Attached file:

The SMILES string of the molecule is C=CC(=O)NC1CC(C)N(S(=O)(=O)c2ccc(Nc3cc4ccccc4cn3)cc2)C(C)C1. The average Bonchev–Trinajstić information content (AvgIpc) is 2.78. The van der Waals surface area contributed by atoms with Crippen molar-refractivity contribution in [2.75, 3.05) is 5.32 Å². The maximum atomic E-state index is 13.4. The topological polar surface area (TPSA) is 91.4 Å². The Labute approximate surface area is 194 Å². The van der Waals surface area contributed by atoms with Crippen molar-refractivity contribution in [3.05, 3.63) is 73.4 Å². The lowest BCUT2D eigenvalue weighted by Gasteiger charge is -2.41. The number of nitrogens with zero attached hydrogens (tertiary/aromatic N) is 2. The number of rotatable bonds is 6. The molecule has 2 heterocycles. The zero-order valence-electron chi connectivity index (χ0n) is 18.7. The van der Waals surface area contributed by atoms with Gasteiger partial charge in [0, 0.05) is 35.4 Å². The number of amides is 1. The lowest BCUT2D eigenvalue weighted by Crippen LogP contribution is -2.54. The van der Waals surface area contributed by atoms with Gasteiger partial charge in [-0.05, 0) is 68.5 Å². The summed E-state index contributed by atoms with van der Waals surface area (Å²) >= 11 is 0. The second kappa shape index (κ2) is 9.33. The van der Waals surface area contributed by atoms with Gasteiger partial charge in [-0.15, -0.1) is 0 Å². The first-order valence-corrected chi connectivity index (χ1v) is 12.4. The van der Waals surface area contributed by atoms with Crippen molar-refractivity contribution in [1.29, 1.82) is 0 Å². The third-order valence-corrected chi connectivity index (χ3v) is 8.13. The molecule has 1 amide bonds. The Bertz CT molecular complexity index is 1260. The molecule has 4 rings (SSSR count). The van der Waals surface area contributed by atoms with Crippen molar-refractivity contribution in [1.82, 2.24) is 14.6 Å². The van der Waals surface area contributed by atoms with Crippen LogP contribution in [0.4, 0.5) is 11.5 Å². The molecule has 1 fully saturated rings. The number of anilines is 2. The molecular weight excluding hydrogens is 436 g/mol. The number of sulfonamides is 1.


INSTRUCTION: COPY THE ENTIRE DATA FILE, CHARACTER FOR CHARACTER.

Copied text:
The SMILES string of the molecule is C=CC(=O)NC1CC(C)N(S(=O)(=O)c2ccc(Nc3cc4ccccc4cn3)cc2)C(C)C1. The average Bonchev–Trinajstić information content (AvgIpc) is 2.78. The van der Waals surface area contributed by atoms with Crippen molar-refractivity contribution in [2.75, 3.05) is 5.32 Å². The maximum atomic E-state index is 13.4. The topological polar surface area (TPSA) is 91.4 Å². The Labute approximate surface area is 194 Å². The van der Waals surface area contributed by atoms with Crippen molar-refractivity contribution in [3.05, 3.63) is 73.4 Å². The lowest BCUT2D eigenvalue weighted by Gasteiger charge is -2.41. The number of nitrogens with zero attached hydrogens (tertiary/aromatic N) is 2. The number of rotatable bonds is 6. The molecule has 2 heterocycles. The zero-order valence-electron chi connectivity index (χ0n) is 18.7. The van der Waals surface area contributed by atoms with Gasteiger partial charge in [0, 0.05) is 35.4 Å². The number of amides is 1. The lowest BCUT2D eigenvalue weighted by Crippen LogP contribution is -2.54. The van der Waals surface area contributed by atoms with Gasteiger partial charge in [-0.05, 0) is 68.5 Å². The summed E-state index contributed by atoms with van der Waals surface area (Å²) >= 11 is 0. The second kappa shape index (κ2) is 9.33. The van der Waals surface area contributed by atoms with Gasteiger partial charge in [-0.15, -0.1) is 0 Å². The first-order valence-corrected chi connectivity index (χ1v) is 12.4. The van der Waals surface area contributed by atoms with Crippen molar-refractivity contribution in [1.29, 1.82) is 0 Å². The third-order valence-corrected chi connectivity index (χ3v) is 8.13. The molecule has 1 amide bonds. The Bertz CT molecular complexity index is 1260. The molecule has 4 rings (SSSR count). The van der Waals surface area contributed by atoms with Crippen molar-refractivity contribution in [1.82, 2.24) is 14.6 Å². The van der Waals surface area contributed by atoms with Crippen LogP contribution in [0.4, 0.5) is 11.5 Å². The molecule has 1 fully saturated rings. The number of anilines is 2. The molecular weight excluding hydrogens is 436 g/mol. The number of sulfonamides is 1.